I don’t know how other moms of teenagers feel, but I realize my days with Noah are slipping away. He’s racing towards adulthood, and all the adventures that begin at 18. And I’m super excited for him. Of course! But also . . .  I miss him already.

In the blink of an eye, you go from shoulder back rides in public to “can we just meet in the parking lot after the concert?” (I had the audacity to KNIT at his choir concert – OH MY GAWD parents are so embarrassing)

I showed both my sons a Facebook article stating that women need to be hugged daily for their health. Now, along with my morning allergy pill, I get a very obligatory “hug for my health”

Shameless, I know.

And this year’s been extra tough with my opening a new shop. The biggest sacrifice has undoubtedly been less time with my kids, time that is all too fleeting under the best of circumstances.


So what can I say? I got kind of excited about a project with my teenage son.

“Noah,” I said. “Do you want to pick out fabric and we can reupholster that over the summer?”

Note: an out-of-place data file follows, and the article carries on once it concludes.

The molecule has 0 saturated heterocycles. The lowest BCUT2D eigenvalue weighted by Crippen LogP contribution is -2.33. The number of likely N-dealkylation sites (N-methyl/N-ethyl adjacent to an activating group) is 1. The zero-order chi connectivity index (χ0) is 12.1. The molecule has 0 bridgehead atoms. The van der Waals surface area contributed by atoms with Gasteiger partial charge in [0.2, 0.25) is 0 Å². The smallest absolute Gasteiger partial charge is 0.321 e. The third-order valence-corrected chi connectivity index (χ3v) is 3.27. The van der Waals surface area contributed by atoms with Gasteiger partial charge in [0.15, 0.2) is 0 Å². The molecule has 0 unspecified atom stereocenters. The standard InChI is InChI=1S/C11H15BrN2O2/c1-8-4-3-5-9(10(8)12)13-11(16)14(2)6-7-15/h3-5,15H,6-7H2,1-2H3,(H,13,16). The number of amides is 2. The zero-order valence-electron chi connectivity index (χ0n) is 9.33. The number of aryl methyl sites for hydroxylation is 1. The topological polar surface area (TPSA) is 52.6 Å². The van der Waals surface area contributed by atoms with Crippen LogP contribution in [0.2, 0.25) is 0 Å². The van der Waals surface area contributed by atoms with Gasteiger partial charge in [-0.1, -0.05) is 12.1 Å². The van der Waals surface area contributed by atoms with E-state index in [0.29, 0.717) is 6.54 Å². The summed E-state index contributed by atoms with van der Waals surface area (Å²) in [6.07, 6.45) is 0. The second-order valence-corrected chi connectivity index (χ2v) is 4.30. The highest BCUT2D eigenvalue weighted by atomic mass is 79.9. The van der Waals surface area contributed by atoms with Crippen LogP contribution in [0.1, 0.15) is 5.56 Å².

“Yeah, that would be cool” (COOL!!!!)

Then he picked out a super soft, super green, super VELVET fabric from Barrow:


I haaaaaate working with velvet. Hate, hate, hate. You can’t fold it. Can’t regulate it. You can’t steam or hammer the heck out of it (two things I rather enjoy doing.) It misbehaves terribly at the sewing machine. Basically, you can’t look at it wrong or say mean things to it without regretting your decision.

Velvet is a princess.

So I tried to talk Noah into something else, enticing him with photos of bold weaves or crazy geometrics. Nope!!!! He’d picked his pony.

Some clients just insist on being difficult.

Noah has torn back plenty of projects for me, so he had the chair apart in no time. After Steve Cone and I dragged it around to a couple upholstery masterclasses, we got to work!


In addition to tearing back, Noah webbed and burlaped the frame, put in buttons, cleaned up the mess, and moved the chair whenever I needed it moved. Mostly, I worked on the chair, and he worked on other shop chores.


You may be wondering why I didn’t painstakingly guide my teenager through doing this project for himself. Good question! Good reasons: